It was also clear from the documents that Donald had warned Mr and Mrs Jones about the implications of replacing their existing policy. Specifically, that if they did not provide full disclosure, they might have no cover under the Insurer A’s policy.
The IFSO Scheme case manager said Donald met his statutory obligations to Mr and Mrs Jones; he provided financial advice with the care, diligence and skill that a reasonable financial adviser would exercise in the same circumstances. Further, he met the Code requirements to put Mr and Mrs Jones’s interests first and to ensure the advice was suitable.
Lessons for advisers
Understand your duties
• Your duties to your clients are set out in the Financial Advisers Act
(FAA), The Authorised Financial Advisers Code (AFA Code), the
Consumer Guarantees Act (CGA), and common law.
• Best practice is to have good processes for following up on client
instructions and records that document that your processes
• Good records, especially file notes of meetings, provide proof of your
version of events. They can establish that you used the care, diligence,
and skill of a reasonable financial adviser.
*Not real names
Financial advice complaints can lead to positive change
Last year, the Insurance & Financial Services Ombudsman Scheme (the IFSO Scheme) received the highest number of complaints in nearly 20 years, with 314 complaints and 3227 complaint enquiries. House insurance issues made up the highest proportion of investigated complaints (27%), followed by vehicle (13%), travel (13%), and health insurance (10%).
The number of complaints about financial advisers remained relatively low, with 10 complaints (3%) and 73 complaint enquiries.
“While no single issue has caused the rise, it is a sign of increased consumer awareness about being able to make complaints,” says Karen Stevens, Insurance & Financial Services Ombudsman. “Our resounding message is that complaints are not all bad.”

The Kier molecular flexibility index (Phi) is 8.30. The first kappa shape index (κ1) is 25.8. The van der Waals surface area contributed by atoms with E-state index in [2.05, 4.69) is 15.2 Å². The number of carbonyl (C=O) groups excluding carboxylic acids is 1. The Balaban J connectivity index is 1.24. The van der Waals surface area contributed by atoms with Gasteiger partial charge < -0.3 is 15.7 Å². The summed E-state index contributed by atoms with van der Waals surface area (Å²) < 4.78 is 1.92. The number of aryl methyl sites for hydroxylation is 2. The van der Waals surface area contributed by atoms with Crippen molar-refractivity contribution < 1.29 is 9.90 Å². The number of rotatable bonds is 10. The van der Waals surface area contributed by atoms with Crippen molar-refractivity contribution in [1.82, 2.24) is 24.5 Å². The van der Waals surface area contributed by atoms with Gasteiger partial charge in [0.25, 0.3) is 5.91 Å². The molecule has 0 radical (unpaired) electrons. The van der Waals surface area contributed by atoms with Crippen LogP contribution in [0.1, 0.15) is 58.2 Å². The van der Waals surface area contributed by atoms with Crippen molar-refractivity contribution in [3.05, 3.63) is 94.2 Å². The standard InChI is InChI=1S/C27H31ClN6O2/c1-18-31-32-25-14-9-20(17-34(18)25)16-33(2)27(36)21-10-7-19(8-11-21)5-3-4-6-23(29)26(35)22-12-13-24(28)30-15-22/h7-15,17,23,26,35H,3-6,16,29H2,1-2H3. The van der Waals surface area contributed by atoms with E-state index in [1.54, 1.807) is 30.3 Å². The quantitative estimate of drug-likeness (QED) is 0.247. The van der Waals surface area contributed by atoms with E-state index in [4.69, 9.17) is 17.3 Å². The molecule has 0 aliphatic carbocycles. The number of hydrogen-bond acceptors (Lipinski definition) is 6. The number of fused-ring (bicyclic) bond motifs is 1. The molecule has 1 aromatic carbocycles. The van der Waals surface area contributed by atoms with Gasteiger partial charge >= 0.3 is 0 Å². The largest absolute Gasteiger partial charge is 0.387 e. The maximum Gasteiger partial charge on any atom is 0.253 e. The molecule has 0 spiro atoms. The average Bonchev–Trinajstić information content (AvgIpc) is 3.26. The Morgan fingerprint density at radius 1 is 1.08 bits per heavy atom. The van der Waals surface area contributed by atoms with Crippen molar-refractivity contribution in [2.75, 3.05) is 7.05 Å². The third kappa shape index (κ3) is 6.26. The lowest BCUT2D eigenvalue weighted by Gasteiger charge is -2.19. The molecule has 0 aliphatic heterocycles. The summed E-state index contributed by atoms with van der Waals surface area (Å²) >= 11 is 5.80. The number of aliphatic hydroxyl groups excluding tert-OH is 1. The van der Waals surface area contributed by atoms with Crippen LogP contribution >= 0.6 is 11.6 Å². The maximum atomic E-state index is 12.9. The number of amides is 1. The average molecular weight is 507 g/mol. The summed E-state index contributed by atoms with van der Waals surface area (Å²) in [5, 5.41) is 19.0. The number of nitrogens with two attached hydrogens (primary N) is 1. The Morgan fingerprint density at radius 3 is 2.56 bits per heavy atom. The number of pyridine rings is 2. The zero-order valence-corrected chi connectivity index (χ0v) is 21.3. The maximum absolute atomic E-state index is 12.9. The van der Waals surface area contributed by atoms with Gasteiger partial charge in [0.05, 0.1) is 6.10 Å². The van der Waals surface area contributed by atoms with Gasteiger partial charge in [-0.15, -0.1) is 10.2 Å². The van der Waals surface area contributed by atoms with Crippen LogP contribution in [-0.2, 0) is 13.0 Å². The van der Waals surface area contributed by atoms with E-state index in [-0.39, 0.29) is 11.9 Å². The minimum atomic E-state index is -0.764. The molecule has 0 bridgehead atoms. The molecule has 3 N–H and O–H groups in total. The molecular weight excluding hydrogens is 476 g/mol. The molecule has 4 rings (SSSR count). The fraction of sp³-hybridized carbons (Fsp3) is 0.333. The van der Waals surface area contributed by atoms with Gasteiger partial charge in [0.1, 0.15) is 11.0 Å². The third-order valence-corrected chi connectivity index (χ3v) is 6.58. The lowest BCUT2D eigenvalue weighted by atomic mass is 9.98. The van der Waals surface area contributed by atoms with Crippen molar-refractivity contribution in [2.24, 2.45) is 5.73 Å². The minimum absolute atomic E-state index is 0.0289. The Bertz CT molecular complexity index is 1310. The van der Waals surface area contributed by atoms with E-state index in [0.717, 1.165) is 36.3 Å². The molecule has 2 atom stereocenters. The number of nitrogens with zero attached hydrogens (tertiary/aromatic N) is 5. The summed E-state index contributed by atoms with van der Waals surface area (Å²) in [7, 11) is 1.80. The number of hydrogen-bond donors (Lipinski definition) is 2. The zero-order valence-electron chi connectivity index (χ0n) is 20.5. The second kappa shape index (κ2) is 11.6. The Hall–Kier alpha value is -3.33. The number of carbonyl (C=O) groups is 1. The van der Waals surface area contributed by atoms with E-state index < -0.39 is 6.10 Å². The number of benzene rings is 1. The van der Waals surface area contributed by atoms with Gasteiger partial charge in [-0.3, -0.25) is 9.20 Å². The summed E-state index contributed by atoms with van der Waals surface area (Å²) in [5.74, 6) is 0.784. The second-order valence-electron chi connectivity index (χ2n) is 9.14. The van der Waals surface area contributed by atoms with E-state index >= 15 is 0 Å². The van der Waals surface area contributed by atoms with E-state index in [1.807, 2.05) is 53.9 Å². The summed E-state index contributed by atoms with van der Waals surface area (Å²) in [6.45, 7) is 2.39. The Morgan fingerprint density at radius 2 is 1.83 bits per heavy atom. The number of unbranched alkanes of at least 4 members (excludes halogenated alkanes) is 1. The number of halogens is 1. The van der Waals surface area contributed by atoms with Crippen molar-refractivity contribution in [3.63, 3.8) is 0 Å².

“We encourage the industry to view complaints as an opportunity for valuable feedback which can improve their business. Lessons can be learnt and complaints can lead to positive change – including more informed consumers and better business practice, which means future issues can be managed and complaints can be avoided.”
Application forms and non-disclosure
“It’s important that financial advisers and brokers understand that most clients won’t know about their duty of disclosure, including what information is material,” Stevens said. “More importantly, most clients won’t understand the consequences of failing to disclose material information, which can be dire.”
“Financial advisers have a key role in educating clients about their disclosure obligations and the consequences of failing to disclose,” says Karen. “Completing application forms on behalf of clients is very risky. We have had numerous complaints that highlight this risk.”
“Keeping good records is critical,” says Karen. “In the event of a complaint, good records make it easier for financial advisers to resolve things before they escalate to the IFSO Scheme.”